Remember when you were a kid and the first time you walked into a candy-shop? At first, your head will feel it will explode, confronted with all the choices. But, stick to the plan! Only take what you need, close your eyes, and walk straight out of it! Otherwise you will spend your entire college fond on
little plastic thing'ys.... believe me, I know what I'm talking of...
Undoubtly, Perler has the biggest variety. They have tons of different colors and their subsequent shades. Any color used in 8 or 16-Bit Sprites can be found within the Perler-range. Beware! Some colors are more common then others... (I'm looking at you prickly pearl....)
HAMA is more “konservativ” in their spectrum, but still have a descent amount of colors to realize any kind of sprite from the old arcade-machines. Sometimes you will have to make compromises and do some minor color variations, but It won't effect the overall look of the sprite.


They come in different sizes and shapes. But you want the basic rectangular ones. They can be attached to each other to form a more reasonable space to work with. It all depends on the size of your project. SNES sprites for example, are in 16 bit. That means you will need a least 4 of them connected to make a ...lets say... SNES sprite. 
Bigger sprites need bigger boards. Just take a look at the picture:

Planning ahead for your sprite is of the essence! You don't wanna start and realize in the middle that you are running out of boards to finish it...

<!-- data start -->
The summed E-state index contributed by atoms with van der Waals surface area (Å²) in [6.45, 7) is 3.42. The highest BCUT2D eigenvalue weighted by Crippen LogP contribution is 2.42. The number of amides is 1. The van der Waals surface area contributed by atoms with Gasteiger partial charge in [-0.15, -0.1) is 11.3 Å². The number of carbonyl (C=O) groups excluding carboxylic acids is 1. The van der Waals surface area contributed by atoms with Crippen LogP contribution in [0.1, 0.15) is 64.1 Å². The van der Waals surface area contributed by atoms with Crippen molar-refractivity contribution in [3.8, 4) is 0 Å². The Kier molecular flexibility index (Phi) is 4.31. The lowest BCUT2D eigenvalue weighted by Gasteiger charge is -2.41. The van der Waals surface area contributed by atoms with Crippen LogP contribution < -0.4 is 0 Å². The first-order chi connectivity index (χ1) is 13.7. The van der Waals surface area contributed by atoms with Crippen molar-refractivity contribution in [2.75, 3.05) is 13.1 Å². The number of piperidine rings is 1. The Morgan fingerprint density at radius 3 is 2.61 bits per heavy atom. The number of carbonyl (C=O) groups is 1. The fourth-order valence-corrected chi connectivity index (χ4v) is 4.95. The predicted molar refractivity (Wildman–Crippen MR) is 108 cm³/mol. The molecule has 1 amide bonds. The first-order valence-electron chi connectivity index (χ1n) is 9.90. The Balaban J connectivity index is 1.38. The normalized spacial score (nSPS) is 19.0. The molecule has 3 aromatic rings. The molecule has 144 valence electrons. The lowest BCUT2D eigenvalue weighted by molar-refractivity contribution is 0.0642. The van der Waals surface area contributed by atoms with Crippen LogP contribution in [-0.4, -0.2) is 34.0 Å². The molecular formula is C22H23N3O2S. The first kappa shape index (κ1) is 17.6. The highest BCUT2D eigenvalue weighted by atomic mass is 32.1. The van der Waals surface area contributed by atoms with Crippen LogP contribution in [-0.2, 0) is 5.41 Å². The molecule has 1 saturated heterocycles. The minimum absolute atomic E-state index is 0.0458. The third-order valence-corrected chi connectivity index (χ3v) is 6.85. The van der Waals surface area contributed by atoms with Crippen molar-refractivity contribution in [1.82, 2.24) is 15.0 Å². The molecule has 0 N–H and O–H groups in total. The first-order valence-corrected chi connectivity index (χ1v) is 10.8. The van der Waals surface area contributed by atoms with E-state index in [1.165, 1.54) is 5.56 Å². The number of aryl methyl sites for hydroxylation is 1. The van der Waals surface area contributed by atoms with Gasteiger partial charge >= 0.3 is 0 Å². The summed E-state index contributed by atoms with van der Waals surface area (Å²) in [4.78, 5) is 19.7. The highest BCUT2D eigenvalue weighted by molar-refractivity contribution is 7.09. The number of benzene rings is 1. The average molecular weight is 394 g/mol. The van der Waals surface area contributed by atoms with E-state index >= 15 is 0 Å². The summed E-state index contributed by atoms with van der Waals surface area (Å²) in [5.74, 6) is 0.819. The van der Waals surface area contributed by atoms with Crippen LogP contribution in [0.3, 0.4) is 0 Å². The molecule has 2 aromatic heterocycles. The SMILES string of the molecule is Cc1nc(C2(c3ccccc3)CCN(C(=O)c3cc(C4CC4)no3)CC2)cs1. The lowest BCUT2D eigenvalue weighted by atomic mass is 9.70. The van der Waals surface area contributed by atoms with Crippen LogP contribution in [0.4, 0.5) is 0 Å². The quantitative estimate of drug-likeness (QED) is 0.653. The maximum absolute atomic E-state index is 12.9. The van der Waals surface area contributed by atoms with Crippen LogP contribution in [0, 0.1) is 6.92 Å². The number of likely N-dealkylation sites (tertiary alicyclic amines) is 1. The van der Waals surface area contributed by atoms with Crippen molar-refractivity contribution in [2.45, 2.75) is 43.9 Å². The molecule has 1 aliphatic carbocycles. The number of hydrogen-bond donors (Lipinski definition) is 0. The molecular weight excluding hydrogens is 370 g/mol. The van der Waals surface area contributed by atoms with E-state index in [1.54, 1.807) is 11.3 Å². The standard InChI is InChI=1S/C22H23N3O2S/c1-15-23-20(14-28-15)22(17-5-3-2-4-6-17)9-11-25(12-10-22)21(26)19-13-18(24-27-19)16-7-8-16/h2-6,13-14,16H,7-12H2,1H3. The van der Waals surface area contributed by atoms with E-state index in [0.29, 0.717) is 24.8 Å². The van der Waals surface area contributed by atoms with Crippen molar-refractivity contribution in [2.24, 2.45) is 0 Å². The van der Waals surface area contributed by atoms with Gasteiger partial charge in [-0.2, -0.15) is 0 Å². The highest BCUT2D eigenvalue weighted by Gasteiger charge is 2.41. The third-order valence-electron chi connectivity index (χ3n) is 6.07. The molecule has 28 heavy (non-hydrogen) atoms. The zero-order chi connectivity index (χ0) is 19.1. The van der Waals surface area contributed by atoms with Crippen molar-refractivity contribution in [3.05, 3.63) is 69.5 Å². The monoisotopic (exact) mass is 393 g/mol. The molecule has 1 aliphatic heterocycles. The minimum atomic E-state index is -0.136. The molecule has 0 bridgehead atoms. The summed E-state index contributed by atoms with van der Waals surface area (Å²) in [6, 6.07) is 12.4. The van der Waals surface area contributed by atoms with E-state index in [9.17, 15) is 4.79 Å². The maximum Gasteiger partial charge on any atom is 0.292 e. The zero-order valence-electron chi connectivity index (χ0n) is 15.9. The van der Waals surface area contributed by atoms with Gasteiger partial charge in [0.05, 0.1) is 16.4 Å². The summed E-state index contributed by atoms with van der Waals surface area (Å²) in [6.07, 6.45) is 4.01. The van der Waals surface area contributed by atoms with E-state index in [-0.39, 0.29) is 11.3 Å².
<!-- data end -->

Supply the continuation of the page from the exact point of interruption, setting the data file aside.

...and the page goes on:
Again, sticking with one brand is necessary. Hama and Perler boards can't be connected with each other. You can use f.e. Hama boards with Perler beads and vice versa... but you will run in the same problems I explained earlier. For my part, I like the clear Perler boards.... they are durable as hell and won't deform even under great temperatures.


Now comes the tricky part! You spend ours translating your sprite to the board and It all comes down to this! Cover your sprite with ironing paper or oven-paper and start ironing it. Put it on medium heat and NEVER EVER use steam....just don't! Try not to apply a lot of pressure or you will start shifting beads out of their places. Stay in motion and start with the outlines. Make sure you cover the whole sprite and didn't miss any corners. After around 3-5 min (~ 1 min when working with minis) you are done. Let it cool down and remove the foil. Turn your sprite around and iron it again from the other side, but this time only 2 min. Double-ironing has two advantages: first, your sprite is more durable and less likely to break. Second, your sprite will always curve to the opposite side. Double-sided ironing is a good way to even-out the curving. Especially with very large sprites, the curving can become really annoying.. So, if you want some great pieces of pixel-art on your wall, double-sided ironing is a must!

Huu, that's it for now. Oh! Before I forget:

Of course there is a great community behind all this. For inspiration and other useful tips&tricks you should give a try. In my opinion the best place for pixel-art on the net.

So long, happy peg'in!